The daily business briefing: August 27, 2021
Supreme Court blocks Biden administration eviction ban, Education Department forgives $1.1 billion in student loans, and more
Supreme Court blocks Biden administration's latest eviction ban
The Supreme Court on Thursday blocked the Biden administration's extension of the eviction moratorium imposed by the Centers for Disease Control and Prevention to keep people from losing their homes during the coronavirus crisis. The court's six-member conservative majority said Congress would have to improve the policy for it to continue. "Congress was on notice that a further extension would almost surely require new legislation, yet it failed to act," the court wrote in an unsigned, eight-page opinion. The court's three liberal justices dissented. The majority said the CDC's moratorium was based on a statute letting it "implement measures like fumigation and pest extermination," but it "strains credulity" to suggest it has the "sweeping authority" necessary to ban evictions nationwide.
Department of Education forgives $1.1 billion ITT Tech student loans
The Department of Education said Thursday it would forgive $1.1 billion in federal loans to about 115,000 former students who attended the now-defunct ITT Technical Institute but left after March 2008 without finishing their degree. ITT Tech shut down in 2016, closing more than 130 schools after the Education Department said it could no longer enroll new students who needed federal loans and grants. Students had long accused the for-profit college of using fraudulent recruitment practices, and the Education Department launched an investigation. The department found that "for years, ITT hid its true financial state from borrowers while luring many of them into taking out private loans with misleading and unaffordable terms that may have caused borrowers to leave school."
Peloton shares drop after quarterly loss widens
Peloton shares plunged by about 7 percent in after-hours trading on Thursday after the company said its quarterly loss widened as revenue growth slowed. The rising cost of a treadmill recall also contributed to the $1.05 per share loss, which was more than double the 45 cents per share analysts had expected. Peloton also warned that earnings would soon take a hit from a roughly 20-percent cut in the price of its original stationary exercise bike. In addition to the internal problems, Peloton is facing mounting competition from other at-home fitness companies, including Hydrow, Tonal, and Lululemon-owned Mirror. The lifting of pandemic restrictions has also given customers the option of returning to gyms and in-person fitness classes.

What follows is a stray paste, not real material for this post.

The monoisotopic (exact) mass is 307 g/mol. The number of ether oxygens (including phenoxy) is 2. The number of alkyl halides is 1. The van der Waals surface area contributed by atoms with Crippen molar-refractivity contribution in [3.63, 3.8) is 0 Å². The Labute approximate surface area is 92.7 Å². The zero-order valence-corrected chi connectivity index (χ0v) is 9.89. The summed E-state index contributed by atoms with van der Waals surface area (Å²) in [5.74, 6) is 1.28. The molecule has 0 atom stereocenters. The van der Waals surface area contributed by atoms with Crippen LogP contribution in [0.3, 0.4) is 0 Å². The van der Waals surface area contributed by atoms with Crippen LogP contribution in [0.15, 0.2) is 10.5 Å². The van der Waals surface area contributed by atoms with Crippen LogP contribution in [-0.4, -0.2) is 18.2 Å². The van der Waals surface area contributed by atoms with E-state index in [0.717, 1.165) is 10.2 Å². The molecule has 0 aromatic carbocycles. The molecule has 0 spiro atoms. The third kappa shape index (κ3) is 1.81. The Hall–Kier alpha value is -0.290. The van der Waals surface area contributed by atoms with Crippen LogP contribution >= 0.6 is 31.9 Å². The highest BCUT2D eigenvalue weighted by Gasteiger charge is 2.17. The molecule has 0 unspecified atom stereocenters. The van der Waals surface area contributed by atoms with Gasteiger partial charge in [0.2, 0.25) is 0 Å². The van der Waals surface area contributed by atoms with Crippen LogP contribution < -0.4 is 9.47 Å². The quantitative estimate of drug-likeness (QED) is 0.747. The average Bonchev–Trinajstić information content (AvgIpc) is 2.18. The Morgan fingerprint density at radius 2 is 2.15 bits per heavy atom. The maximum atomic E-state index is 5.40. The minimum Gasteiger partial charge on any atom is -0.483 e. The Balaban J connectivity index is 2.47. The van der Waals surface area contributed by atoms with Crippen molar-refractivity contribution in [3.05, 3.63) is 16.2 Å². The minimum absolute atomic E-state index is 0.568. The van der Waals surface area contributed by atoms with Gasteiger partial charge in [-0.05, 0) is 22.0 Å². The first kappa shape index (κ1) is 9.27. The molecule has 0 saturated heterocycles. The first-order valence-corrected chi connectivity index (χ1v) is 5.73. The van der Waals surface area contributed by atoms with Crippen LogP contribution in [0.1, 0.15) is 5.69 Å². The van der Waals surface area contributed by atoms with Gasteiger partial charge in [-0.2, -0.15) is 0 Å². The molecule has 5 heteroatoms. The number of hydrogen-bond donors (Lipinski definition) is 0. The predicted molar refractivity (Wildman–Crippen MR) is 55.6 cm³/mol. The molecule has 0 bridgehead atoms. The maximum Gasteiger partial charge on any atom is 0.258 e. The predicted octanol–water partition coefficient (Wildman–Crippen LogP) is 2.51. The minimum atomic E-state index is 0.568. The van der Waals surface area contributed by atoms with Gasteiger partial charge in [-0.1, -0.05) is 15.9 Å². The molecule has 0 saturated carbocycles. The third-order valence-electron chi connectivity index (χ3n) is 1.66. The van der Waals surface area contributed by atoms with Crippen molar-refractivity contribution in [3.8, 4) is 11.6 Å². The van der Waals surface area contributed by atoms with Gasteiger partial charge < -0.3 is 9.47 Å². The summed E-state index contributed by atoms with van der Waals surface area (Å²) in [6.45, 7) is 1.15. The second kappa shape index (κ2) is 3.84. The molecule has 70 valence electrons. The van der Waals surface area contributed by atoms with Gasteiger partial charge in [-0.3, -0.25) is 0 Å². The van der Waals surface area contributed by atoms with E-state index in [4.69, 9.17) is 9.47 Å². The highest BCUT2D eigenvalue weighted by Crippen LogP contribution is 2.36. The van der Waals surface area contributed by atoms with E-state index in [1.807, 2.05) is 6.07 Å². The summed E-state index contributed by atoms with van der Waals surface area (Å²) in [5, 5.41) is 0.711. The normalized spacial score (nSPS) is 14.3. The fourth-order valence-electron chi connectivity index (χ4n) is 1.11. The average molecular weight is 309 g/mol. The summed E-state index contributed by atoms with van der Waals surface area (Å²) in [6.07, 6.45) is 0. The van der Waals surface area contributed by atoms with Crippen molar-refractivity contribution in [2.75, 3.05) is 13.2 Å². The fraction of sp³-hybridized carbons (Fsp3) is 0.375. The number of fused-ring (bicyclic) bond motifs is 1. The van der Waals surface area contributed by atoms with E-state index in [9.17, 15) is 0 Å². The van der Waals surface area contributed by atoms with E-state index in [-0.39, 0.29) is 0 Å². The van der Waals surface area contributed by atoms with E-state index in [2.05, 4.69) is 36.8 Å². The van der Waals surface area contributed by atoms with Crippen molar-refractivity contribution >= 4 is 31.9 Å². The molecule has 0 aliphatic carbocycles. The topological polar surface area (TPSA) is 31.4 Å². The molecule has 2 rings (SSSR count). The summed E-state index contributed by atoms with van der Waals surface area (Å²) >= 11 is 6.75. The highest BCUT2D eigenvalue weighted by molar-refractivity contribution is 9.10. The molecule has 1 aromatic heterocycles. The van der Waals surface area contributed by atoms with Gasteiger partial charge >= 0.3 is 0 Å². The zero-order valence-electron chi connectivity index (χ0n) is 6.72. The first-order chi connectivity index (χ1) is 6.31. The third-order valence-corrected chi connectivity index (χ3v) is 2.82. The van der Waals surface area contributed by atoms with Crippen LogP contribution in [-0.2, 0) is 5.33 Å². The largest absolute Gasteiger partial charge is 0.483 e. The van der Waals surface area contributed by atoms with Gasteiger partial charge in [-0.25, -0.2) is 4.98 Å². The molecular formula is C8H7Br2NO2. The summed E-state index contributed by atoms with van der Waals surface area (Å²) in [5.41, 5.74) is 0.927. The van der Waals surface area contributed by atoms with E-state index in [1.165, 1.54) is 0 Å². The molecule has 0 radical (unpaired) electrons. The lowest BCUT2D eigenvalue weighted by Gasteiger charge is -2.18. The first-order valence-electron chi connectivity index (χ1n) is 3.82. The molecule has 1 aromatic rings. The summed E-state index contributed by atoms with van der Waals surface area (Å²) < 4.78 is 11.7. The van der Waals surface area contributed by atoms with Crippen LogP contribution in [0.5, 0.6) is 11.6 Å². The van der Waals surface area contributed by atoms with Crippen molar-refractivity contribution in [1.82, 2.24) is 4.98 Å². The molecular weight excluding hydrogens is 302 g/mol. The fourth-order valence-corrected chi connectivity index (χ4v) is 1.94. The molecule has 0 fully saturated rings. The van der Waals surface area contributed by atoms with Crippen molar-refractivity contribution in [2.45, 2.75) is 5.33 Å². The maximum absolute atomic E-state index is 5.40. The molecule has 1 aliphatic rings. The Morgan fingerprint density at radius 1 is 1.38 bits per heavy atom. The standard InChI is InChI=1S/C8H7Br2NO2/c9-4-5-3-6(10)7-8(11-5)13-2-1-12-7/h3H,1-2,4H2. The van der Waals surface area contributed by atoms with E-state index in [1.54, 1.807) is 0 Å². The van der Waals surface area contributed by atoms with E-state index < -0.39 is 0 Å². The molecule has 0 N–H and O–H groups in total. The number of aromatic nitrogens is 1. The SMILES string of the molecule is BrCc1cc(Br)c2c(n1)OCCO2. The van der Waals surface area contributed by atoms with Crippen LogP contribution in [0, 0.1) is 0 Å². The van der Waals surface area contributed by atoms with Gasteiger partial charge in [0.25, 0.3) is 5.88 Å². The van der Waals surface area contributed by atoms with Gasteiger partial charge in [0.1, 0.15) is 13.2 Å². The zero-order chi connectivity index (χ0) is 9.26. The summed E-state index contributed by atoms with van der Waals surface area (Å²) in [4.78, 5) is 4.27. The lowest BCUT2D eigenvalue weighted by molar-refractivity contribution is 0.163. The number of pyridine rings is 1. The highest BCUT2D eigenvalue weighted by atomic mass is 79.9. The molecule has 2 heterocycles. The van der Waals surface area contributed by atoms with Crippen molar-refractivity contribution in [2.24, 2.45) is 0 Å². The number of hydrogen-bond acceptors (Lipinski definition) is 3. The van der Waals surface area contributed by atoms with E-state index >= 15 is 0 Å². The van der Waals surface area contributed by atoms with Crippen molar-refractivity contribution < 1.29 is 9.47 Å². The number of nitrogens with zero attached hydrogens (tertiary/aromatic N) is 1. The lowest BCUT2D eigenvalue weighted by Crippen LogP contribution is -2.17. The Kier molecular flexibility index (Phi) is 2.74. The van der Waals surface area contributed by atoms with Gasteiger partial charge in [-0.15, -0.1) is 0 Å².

Coronavirus inoculation shortfalls to cost global economy trillions
Delayed coronavirus vaccination efforts will cost the global economy trillions of dollars between 2022 and 2025, the Economist Intelligence Unit said in a report released this week. The total will reach $2.3 trillion for countries that fail to get 60 percent of their populations vaccinated by the middle of next year, meaning that wealthy countries with the lion's share of vaccine supplies will fare the best. "Emerging countries will shoulder around two-thirds of these losses, further delaying their economic convergence with more developed countries," wrote Agathe Demarais, EIU global forecasting director. Asia will be the continent hit hardest, with $1.7 trillion in projected losses, amounting to 1.3 percent of their GDP. Countries in sub-Saharan Africa will suffer the biggest proportional losses, estimated at 3 percent of their GDP.
Stock futures rise as investors watch annual Fed gathering
U.S. stock futures rose early Friday as investors awaited details from the Federal Reserve's annual Jackson Hole symposium on the central bank's plans to dial back its efforts to boost the economic recovery. Futures tied to the Dow Jones Industrial Average, the S&P 500, and the Nasdaq were up by about 0.3 percent several hours before the opening bell. All three of the main U.S. indexes fell on Thursday. The S&P 500 and the tech-heavy Nasdaq dropped by 0.6 percent, snapping five-day winning streaks after setting the latest in a string of record highs. The Dow lost 0.5 percent, ending a four-day winning streak. Analysts said Thursday's suicide bombing in Afghanistan, which killed 13 U.S. service members and dozens of Afghans, contributed to rising uncertainty.